With LE CONCOURS the director will delve into the daily life of the Parisian cinema school, la Fémis, where a specific Republican ideal of excellence is practiced and entry into which can be summed up as follows: "everyone's equal, but only the best get in..." Through the admission process, the hard work all year and the graduation exams, LE CONCOURS will establish a portrait of our relationship to excellence in the Art world and of one of the most prestigious art school in France. A place of culture where generations intermingle.
Late at night, the psychologist Eliane Hess is called to the hospital to take care of Yves, an eight-year-old boy, who just has lost his parents and siblings in a car accident. Eliane is both shocked and curiously drawn to the traumatized boy. As time goes by, she loses the professional distance to the patient, and when Yves' relatives begin a heavy dispute about the boy's future, Eliane makes an unorthodox decision, that throws her life off track.
A reclusive Bulgarian railway trackman finds millions of cash spilled on the tracks and turns them in to the police. When the transport ministry's head of PR Julia Staikova decides to use him as a diversion from a corruption scandal, his simple life falls victim to the grinder of bureaucracy.
The Nazi-cinema was a state-controlled industry, subject to rigid political and cultural censorship. At the same time, it aspired to be “Great Cinema”; it viewed itself as an ideological and aesthetic alternative to Hollywood. A German dream factory. This state-funded studio-based cinema followed industrial modes of production. It established its own celebrity star system and marketed itself with the latest, state of the art marketing techniques. The aim was to beat the US-cinema with its own tools. German cinema produced Nazi blockbuster of the likes of "Münchhausen", as well as NS films d’auteur such as “Opfergang” (The Great Sacrifice). Nazi-cinema thought big. Technically, it was executed to perfection. Cinema was meant to educate and entertain. It was industrially pre-fabricated to manipulate the people co-opt the masses, stir up sentiments of hatred and consent, self-sacrifice and moral cowardice. Perhaps, the feelings evoked by these films were feelings of self-delusion, false feelings. It is only in this vein that the impact of Nazi cinema can be understood. It was popular and satisfied the desires of large sections of society. In its days, millions of people flocked to the cinemas. How much Hollywood is there in Hitler’s dream factory?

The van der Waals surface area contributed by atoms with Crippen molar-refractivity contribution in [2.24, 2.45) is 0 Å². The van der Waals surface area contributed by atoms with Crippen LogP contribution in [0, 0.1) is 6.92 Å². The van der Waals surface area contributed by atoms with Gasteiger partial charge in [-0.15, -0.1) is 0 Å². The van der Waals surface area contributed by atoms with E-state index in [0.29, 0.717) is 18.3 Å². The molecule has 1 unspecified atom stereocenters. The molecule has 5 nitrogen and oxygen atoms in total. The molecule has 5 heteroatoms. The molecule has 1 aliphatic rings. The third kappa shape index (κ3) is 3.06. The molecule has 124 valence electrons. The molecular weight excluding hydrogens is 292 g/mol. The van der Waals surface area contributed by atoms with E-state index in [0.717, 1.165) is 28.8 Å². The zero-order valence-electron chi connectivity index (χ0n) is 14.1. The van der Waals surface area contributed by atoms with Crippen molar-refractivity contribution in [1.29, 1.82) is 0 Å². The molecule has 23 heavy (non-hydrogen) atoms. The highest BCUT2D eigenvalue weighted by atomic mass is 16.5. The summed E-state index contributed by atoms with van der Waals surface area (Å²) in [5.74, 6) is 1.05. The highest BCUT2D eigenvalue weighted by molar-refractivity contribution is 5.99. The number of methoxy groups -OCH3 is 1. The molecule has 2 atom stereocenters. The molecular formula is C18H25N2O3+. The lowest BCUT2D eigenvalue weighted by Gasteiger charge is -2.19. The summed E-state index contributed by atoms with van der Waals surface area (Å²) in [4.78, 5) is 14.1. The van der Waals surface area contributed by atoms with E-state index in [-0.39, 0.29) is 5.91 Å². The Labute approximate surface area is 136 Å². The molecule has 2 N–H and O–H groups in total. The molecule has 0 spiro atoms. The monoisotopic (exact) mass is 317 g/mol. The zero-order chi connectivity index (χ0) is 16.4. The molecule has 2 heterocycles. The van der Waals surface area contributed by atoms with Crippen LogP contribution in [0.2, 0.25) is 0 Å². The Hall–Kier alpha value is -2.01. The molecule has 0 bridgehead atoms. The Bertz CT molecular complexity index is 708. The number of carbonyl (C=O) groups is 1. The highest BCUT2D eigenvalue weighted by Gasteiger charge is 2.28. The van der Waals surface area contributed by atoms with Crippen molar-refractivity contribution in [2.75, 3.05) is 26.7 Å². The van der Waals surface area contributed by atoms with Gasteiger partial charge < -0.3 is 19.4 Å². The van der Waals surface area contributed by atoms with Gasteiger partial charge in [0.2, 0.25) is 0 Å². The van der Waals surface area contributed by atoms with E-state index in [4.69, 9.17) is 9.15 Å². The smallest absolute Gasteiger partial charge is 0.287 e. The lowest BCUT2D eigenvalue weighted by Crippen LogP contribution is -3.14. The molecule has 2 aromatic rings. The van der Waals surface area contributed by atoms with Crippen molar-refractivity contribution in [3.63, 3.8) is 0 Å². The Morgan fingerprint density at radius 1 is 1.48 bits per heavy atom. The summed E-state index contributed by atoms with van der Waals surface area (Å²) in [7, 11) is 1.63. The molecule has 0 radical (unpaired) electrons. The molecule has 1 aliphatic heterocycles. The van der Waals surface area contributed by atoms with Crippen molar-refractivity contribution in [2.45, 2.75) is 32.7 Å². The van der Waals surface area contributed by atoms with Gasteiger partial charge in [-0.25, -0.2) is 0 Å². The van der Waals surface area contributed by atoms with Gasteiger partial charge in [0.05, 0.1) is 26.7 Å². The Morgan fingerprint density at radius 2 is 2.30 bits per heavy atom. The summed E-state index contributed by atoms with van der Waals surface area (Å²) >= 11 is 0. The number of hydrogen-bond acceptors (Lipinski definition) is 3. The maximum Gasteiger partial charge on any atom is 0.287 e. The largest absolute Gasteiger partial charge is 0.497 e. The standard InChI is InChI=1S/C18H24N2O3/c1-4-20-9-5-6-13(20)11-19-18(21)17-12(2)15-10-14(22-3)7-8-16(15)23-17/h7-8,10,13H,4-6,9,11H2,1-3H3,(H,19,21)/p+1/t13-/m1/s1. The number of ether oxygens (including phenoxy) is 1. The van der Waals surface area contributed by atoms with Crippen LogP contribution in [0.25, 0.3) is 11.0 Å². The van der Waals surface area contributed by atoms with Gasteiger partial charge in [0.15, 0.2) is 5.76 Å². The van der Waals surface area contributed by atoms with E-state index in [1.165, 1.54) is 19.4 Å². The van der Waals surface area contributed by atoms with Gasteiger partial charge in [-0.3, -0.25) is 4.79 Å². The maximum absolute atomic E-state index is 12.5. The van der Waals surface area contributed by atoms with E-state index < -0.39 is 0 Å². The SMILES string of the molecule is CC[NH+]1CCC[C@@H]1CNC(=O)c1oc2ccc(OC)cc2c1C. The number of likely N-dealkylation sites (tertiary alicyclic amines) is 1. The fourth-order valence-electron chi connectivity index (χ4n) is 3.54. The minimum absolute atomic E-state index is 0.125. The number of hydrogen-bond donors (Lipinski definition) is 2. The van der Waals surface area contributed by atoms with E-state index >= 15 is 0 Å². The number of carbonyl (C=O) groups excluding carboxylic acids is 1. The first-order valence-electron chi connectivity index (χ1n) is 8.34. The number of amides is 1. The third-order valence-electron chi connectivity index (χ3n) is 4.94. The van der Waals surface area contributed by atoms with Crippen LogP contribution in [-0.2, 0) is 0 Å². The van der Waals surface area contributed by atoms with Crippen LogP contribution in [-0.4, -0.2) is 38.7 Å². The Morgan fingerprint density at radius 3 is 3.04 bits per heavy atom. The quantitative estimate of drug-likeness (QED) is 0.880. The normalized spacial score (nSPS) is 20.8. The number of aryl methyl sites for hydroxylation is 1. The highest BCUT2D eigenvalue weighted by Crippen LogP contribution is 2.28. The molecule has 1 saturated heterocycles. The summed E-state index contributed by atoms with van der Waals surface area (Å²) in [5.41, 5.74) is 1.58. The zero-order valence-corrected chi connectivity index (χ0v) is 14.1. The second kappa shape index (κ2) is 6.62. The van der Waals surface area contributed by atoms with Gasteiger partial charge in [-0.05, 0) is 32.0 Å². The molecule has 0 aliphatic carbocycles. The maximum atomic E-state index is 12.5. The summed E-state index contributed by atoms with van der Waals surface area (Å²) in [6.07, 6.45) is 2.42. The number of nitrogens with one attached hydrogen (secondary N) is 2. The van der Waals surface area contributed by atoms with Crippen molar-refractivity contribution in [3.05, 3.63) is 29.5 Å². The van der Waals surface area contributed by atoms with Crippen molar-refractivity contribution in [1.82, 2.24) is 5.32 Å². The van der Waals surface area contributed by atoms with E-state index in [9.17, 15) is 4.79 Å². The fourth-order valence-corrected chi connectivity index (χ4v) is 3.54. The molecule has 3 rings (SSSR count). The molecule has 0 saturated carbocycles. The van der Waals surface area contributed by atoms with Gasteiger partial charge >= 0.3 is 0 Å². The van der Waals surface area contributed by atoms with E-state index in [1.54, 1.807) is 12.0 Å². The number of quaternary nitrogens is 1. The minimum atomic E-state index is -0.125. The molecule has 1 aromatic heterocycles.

This film follows its two protagonists Anne and Leo like a wandering companion. Both in their early thirties, they are close friends but not a couple. What connects them is their urban background and their cosmopolitan attitude. Where they differ is their completely diverging approach to the little things in life. Their days and nights are full of possibility and yet nothing presents itself as inevitable. Anne is a successful director pursuing her career with singleminded determination. But she doesn’t have much of a social life. Leo’s head is in the clouds. He wants to be a photographer and is yearning to love and be loved. Their personal encounters and inspirational adventures cause them to realise the limitations of their varying approaches to life. Millennials is an atmospheric trip into the ‘sentimental education’ of two individualists that describes both their failures and their moments of personal happiness. An urban fairy-tale with a documentary feel, suspended in a strange limbo and oscillating between the here and now and a sophisticated narrative structure.
Our last Tango (Un tango más)
The life and love story of Argentina's famous tango dancers Maria Nieves Rego and Juan Carlos Copes, who met as teenagers and danced together for nearly fifty years until a painful separation tore them apart.
Jonathan Vogel (Guillaume Depardieu) would like to turn back the clock and undo the accident that led to his disability and destroyed his life. When he learns that Stivlas Karr (Carlo Brandt), a well-known professor and geneticist, has developed a gene therapy for regenerating the human body, he makes an appointment with him for some clinical tests. But the therapy doesn’t go according to Professor Karr’s plan and leads to unexpected results. Jonathan, whose life is now in danger, has become aware that there is only one person who can help him: Alice (Alysson Paradis), the professor’s daughter.